Peer to Peer Magazine

June 2011

The quarterly publication of the International Legal Technology Association

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Page 95 of 143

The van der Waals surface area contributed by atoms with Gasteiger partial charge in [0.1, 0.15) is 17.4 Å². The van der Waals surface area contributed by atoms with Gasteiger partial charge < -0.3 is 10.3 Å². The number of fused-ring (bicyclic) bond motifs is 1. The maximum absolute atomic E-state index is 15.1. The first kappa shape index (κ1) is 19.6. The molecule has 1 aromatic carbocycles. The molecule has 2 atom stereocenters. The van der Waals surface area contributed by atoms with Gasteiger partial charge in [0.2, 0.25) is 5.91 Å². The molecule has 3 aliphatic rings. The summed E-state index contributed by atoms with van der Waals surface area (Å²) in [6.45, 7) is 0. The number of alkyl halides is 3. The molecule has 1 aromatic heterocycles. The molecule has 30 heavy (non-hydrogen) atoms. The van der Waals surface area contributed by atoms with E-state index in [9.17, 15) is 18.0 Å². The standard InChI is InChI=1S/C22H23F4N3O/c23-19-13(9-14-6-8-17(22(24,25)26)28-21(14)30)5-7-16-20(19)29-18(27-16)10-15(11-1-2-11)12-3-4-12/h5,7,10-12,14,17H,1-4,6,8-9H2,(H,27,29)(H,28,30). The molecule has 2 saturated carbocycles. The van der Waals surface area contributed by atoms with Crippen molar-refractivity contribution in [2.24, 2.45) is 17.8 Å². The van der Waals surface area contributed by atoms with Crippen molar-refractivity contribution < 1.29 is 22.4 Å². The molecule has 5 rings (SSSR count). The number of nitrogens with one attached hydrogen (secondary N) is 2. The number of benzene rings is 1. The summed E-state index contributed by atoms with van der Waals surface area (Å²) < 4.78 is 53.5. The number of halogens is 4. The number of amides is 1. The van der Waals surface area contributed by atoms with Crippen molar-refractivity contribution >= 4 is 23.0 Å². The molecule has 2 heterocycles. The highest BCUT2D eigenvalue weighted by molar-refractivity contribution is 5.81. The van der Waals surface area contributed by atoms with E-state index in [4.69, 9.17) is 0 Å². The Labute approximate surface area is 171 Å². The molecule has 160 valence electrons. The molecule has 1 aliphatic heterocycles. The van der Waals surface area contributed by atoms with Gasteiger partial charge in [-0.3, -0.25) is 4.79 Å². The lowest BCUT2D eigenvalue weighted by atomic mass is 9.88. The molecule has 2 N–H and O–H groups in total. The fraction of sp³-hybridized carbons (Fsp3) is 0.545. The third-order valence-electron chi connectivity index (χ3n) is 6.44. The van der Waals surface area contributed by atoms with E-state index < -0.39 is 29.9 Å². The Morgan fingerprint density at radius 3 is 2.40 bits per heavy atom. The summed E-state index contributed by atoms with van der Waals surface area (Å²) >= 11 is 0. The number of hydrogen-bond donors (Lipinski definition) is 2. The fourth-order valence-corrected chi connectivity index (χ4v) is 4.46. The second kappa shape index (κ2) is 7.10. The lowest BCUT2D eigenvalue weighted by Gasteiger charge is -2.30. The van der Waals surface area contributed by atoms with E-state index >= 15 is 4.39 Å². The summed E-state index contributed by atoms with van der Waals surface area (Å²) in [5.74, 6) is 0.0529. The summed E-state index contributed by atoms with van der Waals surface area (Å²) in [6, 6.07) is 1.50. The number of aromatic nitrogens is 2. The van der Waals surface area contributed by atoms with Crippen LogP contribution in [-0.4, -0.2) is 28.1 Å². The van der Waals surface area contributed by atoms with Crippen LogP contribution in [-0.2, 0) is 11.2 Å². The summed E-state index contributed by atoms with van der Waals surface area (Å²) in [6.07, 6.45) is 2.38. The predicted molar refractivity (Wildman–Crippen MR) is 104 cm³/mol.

Tech Trends of the Future Law Firm at the right time to the right prospective client for each law firm practice group. This will require a much higher degree of customization and personalization of the firm’s messages to fit each client. It will also require marketing sophistication, talent and tools. Instant Access for Clients Online meetings and video chat will replace the phone call as the fastest and easiest way for clients to make contact with their attorneys. Law firm staff will not be able to hide behind their desks, their phones, their assistants or their nine-to-five schedule. Clients will demand much faster response times on questions and 24/7 access to their lawyers. Social Impact “How strong is your network?” This will be one of the most important questions and criterion used by firms in hiring new lawyers. Law firms and every member of their staff will be evaluated by clients based on their networks, prior results and ratings across social sites. Law firms will need dedicated staff to build and manage social profiles and will also require complex reputation management systems to track conversations across networks. Content as an Asset The moment a law is passed, a verdict is reached or a lawsuit is filed, law firms will need to launch an onslaught of blog articles, micro-posts and media pitches establishing their credibility and expertise on the subject. Each practice will need to “publish or perish” in the ongoing information wars and will need unique, well-written angles to break through the clutter. Legal jargon will need to be reduced to the most client-friendly, customized messages. Themed content will need to be created and managed by each location and practice area. Real-Time, Personalized CRM Client databases and communication tools will move beyond the static Christmas card lists to interactive and personalized communication, promoting two-way dialogue and progression of the firm/client relationship. Private Clouds and Portals Flashy websites will be replaced with device-formatted, client-centric versions of a media-rich “experience.” Each firm will have its own dedicated and highly secure cloud that will enable remote staff and clients to access and share its internal knowledgebase: documents, expertise, opinions, calendars and matter materials. Video, blog and individual attorney content will be easily accessed and indexed. Security Fingerprint or retina-scanning devices, user/document-level encryption and ultra-high security measures will be in place to protect knowledge sharing, content assets and information. Online and mobile security departments at law firms will grow, constantly balancing the need for client access with the risks of information loss and attacks. In 2020, the complexity and opportunities created by new technologies and the resulting client expectations will require firms to be agile and sophisticated. Technology, content and social assets will become key differentiators and competitive advantages. Law firms will thrive or fail, largely due to the investments (or lack thereof) made to prepare their firm for 2020’s “new normal.” ILTA Augmented Reality (AR) In meetings with clients or opposing counsel, facial recognition and future Quick Response (QR) code standards will pass the “virtual business card” to the AR-powered devices (glasses…contact lenses?) of each person in the room, including a full profile of each person. This will include their history, their social network, articles they have written, their state bar record and cases they have worked on –– providing an instant scan of any potential conflicts. QR coded email signatures, letterhead and advertisements will link to a centralized, personalized version of the firm’s website. Carey Ransom has been the CEO of RealPractice, Inc., a provider of legal technology solutions and services, for more than 10 years. Carey, an experienced Internet and software entrepreneur, has spent many years in key executive roles at companies including Brand Affinity Technologies, WebVisible and Message Rite (now Microsoft). An industry innovator, Carey has spoken at software and online media conferences such as INBOX, The Kelsey Group, OMMA and the Search Insider Summit. He can be reached at Brad Cooper is Senior Vice President and General Manager at RealPractice, Inc., and is an Internet pioneer and software technology veteran with nearly 20 years of experience, including user interface design and customer research roles at Apple, Xerox and Macromedia (now Adobe). Brad also has a wealth of management and marketing experience spanning a variety of large and small technology companies. He can be reached at Peer to Peer the quarterly magazine of ILTA 97

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